Ideas & Debate

Does Covid-19 circus mean we have lost war on graft?


Health CS Mutahi Kagwe. FILE PHOTO | NMG

It was inevitable that our long standing “bad spending” hydra would infest and infect Kenya’s difficult Covid-19 moment. As a colleague mused on a WhatsApp group of public policy professionals of which I am a member, “these are no longer predictions we make and take credit for having great wisdom…it’s expectation…(and indeed) the low probability prediction (would be) if everything was done right”.

On Monday August 31, in a virtual conference on “County Governments’ Resilience in the Covid-19 Era” hosted by the Council of Governors, President Uhuru Kenyatta directed the Ministry of Health to create a digital platform system that publicises Covid-19 procurement details including tender values, evaluation and bid awardees given current heat and light over all that is happening at the Kenya Medical Supplies Agency (Kemsa). Using a real Gregorian calendar, we’ll have this platform by October 1.

One of the conference’s 15 resolutions is a promise to “strengthen accountability and actively fight corruption” in two ways. First, through the aforementioned open government portal to publicise tenders on both national and county government websites. Second, through improved coordination of oversight in Parliament (between National Assembly and Senate) and investigations across anti-corruption agencies). None of the resolutions from this “meet-up” have an active deadline.

Is our war on graft and waste headed anywhere? Let’s broadly review this #Covidmillionaires moment - as the emerging scandal around pricey or non-functional Kemsa procurement is now titled.

Beginning with the President’s previous orders and announcements. Two years ago, public agencies were directed to make their monthly procurement transactions open and transparent through reporting every 15th day of the following month. The directive, like many others, has been ignored in the main.

Further, the directive cleverly excluded “works or services in essential utilities, procurement arising from the declaration of a national emergency or national disaster, and procurement of a classified nature as prescribed by law and low value threshold procurement”. Does essential utilities equal services, hence Ministry of Health? Isn’t Covid-19 a national emergency? PR announcement this time around, or what?

A week ago, the President interestingly directed investigating agencies to complete Covid-19 investigations within 21 days, by September 16. These are agencies that are supposed to work independently, under nobody’s direction or control. In any event, these investigations should be done before we expect pubs to reopen and sports to restart at the next curfew review on September 25.

Question One. Is this yet another “mnataka nifanye nini?” (what do you want me to do?) PR moment?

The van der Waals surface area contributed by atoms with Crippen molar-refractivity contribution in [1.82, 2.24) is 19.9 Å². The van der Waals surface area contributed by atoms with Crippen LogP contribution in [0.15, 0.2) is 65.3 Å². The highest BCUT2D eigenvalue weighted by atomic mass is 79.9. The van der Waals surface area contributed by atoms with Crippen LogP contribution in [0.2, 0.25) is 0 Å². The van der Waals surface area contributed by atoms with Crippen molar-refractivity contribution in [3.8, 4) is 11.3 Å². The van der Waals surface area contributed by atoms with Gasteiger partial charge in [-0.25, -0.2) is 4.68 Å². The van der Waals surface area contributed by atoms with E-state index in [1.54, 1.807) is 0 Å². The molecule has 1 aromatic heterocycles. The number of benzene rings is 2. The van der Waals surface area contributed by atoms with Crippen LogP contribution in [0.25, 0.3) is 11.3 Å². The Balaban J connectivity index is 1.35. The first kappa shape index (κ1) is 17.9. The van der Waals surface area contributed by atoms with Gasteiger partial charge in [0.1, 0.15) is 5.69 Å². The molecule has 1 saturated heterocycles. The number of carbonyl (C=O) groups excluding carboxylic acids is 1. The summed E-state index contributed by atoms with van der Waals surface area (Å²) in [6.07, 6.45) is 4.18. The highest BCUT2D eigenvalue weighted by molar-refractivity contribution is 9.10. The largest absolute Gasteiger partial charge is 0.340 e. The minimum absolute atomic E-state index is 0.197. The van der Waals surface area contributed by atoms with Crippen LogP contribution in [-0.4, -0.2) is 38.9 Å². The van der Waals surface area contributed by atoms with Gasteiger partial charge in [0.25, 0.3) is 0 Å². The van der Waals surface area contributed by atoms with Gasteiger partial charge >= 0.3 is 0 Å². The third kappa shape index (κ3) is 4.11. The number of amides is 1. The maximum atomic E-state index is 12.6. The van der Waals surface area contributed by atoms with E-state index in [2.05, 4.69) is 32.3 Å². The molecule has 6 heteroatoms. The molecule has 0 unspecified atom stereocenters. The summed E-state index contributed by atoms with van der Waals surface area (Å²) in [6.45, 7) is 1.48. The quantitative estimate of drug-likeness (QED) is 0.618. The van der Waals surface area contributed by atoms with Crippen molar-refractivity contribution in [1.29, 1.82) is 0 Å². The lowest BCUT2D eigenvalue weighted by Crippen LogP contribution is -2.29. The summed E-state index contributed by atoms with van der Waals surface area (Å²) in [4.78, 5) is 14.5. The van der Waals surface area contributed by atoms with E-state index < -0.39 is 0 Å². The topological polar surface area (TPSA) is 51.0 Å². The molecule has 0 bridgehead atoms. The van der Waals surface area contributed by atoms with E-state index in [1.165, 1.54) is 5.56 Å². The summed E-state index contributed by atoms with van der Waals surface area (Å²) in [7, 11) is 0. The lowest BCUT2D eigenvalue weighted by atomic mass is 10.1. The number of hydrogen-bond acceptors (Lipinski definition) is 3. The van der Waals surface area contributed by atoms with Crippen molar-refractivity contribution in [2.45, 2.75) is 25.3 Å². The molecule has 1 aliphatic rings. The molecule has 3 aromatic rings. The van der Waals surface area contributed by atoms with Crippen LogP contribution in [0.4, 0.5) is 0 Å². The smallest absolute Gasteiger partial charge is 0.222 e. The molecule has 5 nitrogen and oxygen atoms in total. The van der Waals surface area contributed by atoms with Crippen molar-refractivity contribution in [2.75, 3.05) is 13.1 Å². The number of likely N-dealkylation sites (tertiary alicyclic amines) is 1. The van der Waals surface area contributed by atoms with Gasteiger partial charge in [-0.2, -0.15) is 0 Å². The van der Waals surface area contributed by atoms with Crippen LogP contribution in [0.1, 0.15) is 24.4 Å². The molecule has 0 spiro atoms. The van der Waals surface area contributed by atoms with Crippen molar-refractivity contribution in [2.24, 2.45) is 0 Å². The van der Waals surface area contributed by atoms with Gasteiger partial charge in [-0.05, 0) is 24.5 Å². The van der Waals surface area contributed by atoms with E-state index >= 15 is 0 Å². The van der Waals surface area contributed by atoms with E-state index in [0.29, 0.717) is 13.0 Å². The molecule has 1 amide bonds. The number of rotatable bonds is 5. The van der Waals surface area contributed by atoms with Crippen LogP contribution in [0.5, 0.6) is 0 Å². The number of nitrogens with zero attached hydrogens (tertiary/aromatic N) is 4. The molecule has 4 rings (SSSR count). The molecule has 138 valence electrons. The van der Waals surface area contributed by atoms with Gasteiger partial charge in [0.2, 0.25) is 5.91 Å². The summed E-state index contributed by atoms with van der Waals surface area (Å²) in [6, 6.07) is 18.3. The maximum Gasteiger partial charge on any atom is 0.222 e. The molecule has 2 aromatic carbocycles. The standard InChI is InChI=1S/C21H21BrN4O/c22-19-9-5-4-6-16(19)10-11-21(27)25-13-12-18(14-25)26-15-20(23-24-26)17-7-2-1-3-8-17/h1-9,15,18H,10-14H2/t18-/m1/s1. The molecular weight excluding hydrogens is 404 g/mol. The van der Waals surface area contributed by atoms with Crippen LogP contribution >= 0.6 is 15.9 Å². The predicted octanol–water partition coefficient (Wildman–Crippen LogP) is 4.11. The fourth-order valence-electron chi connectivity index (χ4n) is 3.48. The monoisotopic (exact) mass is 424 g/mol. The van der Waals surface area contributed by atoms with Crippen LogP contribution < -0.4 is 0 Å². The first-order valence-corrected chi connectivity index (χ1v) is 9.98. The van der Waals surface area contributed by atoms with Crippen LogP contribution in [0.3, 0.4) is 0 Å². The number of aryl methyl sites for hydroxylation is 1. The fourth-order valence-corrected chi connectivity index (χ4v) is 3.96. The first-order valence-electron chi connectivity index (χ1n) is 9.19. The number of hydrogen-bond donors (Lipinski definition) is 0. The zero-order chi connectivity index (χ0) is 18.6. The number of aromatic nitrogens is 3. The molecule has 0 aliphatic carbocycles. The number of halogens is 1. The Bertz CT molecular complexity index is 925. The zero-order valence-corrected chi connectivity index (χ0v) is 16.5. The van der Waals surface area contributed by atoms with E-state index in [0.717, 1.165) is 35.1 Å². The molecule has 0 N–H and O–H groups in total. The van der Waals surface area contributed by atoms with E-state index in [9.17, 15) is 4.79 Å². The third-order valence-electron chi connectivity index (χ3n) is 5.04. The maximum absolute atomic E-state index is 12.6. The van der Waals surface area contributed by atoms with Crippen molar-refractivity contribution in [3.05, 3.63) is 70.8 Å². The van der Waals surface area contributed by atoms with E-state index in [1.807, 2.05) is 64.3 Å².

Coordination is where the real nightmare begins. Sample the following. The Ethics and Anti-Corruption Commission(EACC) began investigations around June, and was reported in the press in July announcing a “massive scandal that will shock the nation”. Then we watched #Covidmillionaires on TV. And Parliament swung into action.

In the Senate, an ad-hoc committee on Covid-19 - who began with interesting legal and institutional proposals for pandemic management in the long-term - demanded financial reports from the Controller of Budget (which we are reading about) and a forensic audit from the Auditor-General by September 4. Somehow, the committee on health joined in, and we now have a joint committee examining national and county expenditure. Some suggest the Senate should stick to its core county business.

In the National Assembly, the committee on health is busy interrogating Ministry of Health and Kemsa big wigs, while the Public Accounts Committee (PAC) separately wants its own forensic audit from the Auditor-General by October 25. Meanwhile, the Public Investments Committee insists on jurisdictional oversight over Kemsa; and PAC sticking to the parent Ministry (of which Kemsa is a big part).

Question Two: Is parliament’s “Covid-19 fog of inquiry” deliberately clouding our war on graft?

Let’s continue. We don’t know what the Directorate of Criminal Investigations (DCI) is up to in this case. We haven’t heard from the Internal Auditor-General or the Ministry of Health’s Internal Audit unit. Oh, and where’s the Public Procurement Regulatory Authority and the Inspector of State Corporations? Does the once-dreaded Efficiency Monitoring Unit still exist?

Multi-agency, you say? Ok, let’s wait for the Directorate of Public Prosecutions (DPP) and the Asset Recovery Agency to join the party at some stage. And I thought our National Intelligence Service was supposed to “review all cartels, especially those in the public system of budgeting, procurement, regulation and illegal rigging of markets….(for the) DCI then DPP to confront” as the President directed in his 2020 New Year address to Kenyans.

Question Three: Is Covid-19 the untiring camel of graft that’s breaking Kenya’s multi-agency back?

Finally, like all high crime and murder, our attention has quickly shifted to the tedious and the tangential. Here’s the point. Technically, if Kenya was really committed to running a truly “results for people”-inspired public finance management (PFM) system (policy-planning-budgeting-implementation (including procurement)-reporting-accountability) that worked in normal and emergency times, our apparently politically-correct #Covidmillionaires wouldn’t be so massively box-office.

Without working PFM, and between directives, dates, diversion and drama, this movie seems over. The next one’s probably already cast, and in production. As they say, “Coming soon to a screen near you(?)”